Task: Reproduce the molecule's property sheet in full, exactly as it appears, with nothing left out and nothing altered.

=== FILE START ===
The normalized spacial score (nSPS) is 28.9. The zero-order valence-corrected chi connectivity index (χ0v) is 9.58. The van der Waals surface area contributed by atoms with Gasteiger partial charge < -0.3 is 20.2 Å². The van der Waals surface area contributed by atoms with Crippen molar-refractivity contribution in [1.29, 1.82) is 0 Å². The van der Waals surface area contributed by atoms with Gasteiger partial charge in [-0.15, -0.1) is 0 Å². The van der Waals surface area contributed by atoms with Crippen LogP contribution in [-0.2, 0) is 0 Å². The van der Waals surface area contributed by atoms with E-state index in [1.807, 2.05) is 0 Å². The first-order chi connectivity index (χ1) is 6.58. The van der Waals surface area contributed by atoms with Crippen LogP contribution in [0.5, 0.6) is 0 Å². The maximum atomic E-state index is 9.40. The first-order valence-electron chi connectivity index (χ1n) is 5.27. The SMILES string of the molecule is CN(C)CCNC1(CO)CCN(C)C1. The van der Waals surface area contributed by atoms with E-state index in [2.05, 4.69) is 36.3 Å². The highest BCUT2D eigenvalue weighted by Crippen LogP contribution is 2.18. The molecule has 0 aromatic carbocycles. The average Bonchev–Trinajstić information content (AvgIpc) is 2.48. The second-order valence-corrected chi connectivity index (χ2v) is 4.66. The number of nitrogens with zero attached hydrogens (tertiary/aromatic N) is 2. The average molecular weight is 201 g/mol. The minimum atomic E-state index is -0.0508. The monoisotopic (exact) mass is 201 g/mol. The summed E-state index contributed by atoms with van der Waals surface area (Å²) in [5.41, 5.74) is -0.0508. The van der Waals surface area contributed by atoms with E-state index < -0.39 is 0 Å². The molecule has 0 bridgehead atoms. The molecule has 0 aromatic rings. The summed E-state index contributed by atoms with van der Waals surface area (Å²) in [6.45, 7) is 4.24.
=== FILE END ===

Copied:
The normalized spacial score (nSPS) is 28.9. The zero-order valence-corrected chi connectivity index (χ0v) is 9.58. The van der Waals surface area contributed by atoms with Gasteiger partial charge < -0.3 is 20.2 Å². The van der Waals surface area contributed by atoms with Crippen molar-refractivity contribution in [1.29, 1.82) is 0 Å². The van der Waals surface area contributed by atoms with Gasteiger partial charge in [-0.15, -0.1) is 0 Å². The van der Waals surface area contributed by atoms with Crippen LogP contribution in [-0.2, 0) is 0 Å². The van der Waals surface area contributed by atoms with E-state index in [1.807, 2.05) is 0 Å². The first-order chi connectivity index (χ1) is 6.58. The van der Waals surface area contributed by atoms with Crippen LogP contribution in [0.5, 0.6) is 0 Å². The maximum atomic E-state index is 9.40. The first-order valence-electron chi connectivity index (χ1n) is 5.27. The SMILES string of the molecule is CN(C)CCNC1(CO)CCN(C)C1. The van der Waals surface area contributed by atoms with E-state index in [2.05, 4.69) is 36.3 Å². The highest BCUT2D eigenvalue weighted by Crippen LogP contribution is 2.18. The molecule has 0 aromatic carbocycles. The average Bonchev–Trinajstić information content (AvgIpc) is 2.48. The second-order valence-corrected chi connectivity index (χ2v) is 4.66. The number of nitrogens with zero attached hydrogens (tertiary/aromatic N) is 2. The average molecular weight is 201 g/mol. The minimum atomic E-state index is -0.0508. The monoisotopic (exact) mass is 201 g/mol. The summed E-state index contributed by atoms with van der Waals surface area (Å²) in [5.41, 5.74) is -0.0508. The van der Waals surface area contributed by atoms with E-state index < -0.39 is 0 Å². The molecule has 0 bridgehead atoms. The molecule has 0 aromatic rings. The summed E-state index contributed by atoms with van der Waals surface area (Å²) in [6.45, 7) is 4.24.